Benefits of Ventilated Wall Systems
1) energy efficient
- Up to 1/3 savings on energy usage
- Elimination of thermal bridges
- Lower heating/cooling requirements result in less pollution entering the atmosphere
The discontinuity of shapes and materials - so typical of contemporary buildings - increase the occurrence of thermal bridges that cause an unbalanced temperature distribution within walls and make it easier for molds and condensation to form. In a Ventilated Wall System, continuous external insulation provides uniformity in thermal protection, while the cladding material stops direct sun radiation. Together, they reduce the unbalanced temperature distribution and enhance the energy efficiency of the building.
2) Cost Savings
Porcelain tile offers the perfect cladding alternative as its overall costs are significantly less than natural stone products (example: porcelain costs 20-25% less than granite). Freight and installation costs are also significantly less, due to tile’s lower weight.
This system has a wide variety of design and colors with porcelain tile. The system can accommodate square and rectangular sizes (horizontally and vertically) in large formats. A multiplicity of finishes from polished to matte and virtually unlimited color ranges can be obtained through the use of beautiful porcelain products.
3) Installation Efficiencies
The simplicity of the anchor bracket structure coupled with the pre-plotted design of the aluminum framework minimizes installation time. The use of porcelain, which weighs less than natural stone products, also reduces time and labor costs. The mesh backing applied to each piece provides an added measure of safety to the installation. In the event of breakage or defacement, individual tiles can be easily replaced.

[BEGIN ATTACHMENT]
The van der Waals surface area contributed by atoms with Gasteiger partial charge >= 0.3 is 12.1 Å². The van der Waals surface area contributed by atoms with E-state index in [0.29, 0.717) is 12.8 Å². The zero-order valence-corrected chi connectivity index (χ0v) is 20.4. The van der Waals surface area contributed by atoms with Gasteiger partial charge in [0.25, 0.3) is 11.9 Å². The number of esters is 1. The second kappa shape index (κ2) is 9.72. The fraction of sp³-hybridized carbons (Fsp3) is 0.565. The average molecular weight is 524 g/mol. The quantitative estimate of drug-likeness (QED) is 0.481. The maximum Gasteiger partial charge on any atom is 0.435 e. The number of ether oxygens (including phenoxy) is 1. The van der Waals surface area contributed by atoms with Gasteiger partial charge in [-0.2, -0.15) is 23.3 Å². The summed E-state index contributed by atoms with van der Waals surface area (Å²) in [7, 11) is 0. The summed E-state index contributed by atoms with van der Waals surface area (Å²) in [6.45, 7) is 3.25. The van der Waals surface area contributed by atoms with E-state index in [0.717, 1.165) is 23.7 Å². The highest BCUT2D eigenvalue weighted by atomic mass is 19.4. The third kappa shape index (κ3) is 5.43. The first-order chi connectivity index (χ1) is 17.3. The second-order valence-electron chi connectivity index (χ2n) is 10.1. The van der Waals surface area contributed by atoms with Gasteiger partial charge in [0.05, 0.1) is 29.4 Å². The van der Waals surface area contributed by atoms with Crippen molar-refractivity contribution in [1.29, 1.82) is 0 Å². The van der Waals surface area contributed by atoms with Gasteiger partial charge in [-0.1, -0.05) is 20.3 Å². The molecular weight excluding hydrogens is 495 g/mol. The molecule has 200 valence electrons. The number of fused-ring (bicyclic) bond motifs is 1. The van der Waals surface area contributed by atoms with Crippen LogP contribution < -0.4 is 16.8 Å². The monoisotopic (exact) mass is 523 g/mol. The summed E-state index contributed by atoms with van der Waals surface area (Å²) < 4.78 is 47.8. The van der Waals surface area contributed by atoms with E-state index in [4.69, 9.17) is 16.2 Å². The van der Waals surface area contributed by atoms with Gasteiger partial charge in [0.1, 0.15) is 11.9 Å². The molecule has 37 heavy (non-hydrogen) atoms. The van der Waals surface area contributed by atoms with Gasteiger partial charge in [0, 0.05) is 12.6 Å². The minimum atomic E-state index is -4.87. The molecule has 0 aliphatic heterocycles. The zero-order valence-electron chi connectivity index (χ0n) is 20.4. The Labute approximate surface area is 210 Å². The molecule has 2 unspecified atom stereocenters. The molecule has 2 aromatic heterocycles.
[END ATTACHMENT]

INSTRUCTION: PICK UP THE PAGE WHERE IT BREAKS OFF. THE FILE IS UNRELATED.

4) Better Sound Insulation (“sound deadening”)
Ventilated walls provide better absorption of outside noises, lowering the level by 10-15 dB. this “sound deadening” contributes to healthier, safer living and working environments.
5) eliminates condesation effect
When two environments separated by a wall have different relative temperatures and humidity, steam tends to migrate within the wall towards the nearest area in the room that has the lowest effective pressure. If during this movement, and following the lowering of the temperature, pressure decreases faster than the saturation pressure, condensation occurs. By positioning the insulation element on the outside of the wall, the curves of effective and saturation pressure will never meet, hence avoiding the creation of condensation.
6) water tightness
The external cladding is normally installed with open joint widths measuring MINIMUM 5 mm. This very narrow opening does not compromise protection from heavy rain or gusting winds. The insulation is also water-repellent.
7) thermal stability
When the outside cladding material is heated by solar radiation the density of the air within the ventilation cavity varies vis-á-vis the ambient air, causing an upward flow. This effect is particularly useful in summer, allowing dispersal of such heat as is not reflected away by the outside face. From a temperature and humidity point of view, the seasonal behavior of the facade can be summarized as follows:
Much of the angular radiant heat is reflected away from the face. The heat that does enter triggers the chimney effect so that only a minimal part of the heat flow is absorbed by the building. The reflective effect can be heightened by using light colors for the face. Additionally, the insulation retains the cool air produced by the air conditioning inside the building. Building remains cooler in summer.
The “chimney effect” is lessened because the external ambient air and the air inside the cavity are approximately the same temperature and density; however, it offers some effect on sunny days. Primary benefits accrue because the waterproof insulation prevents heat loss, i.e. retains the heat generated by heating systems inside building. Building remains warmer in winter.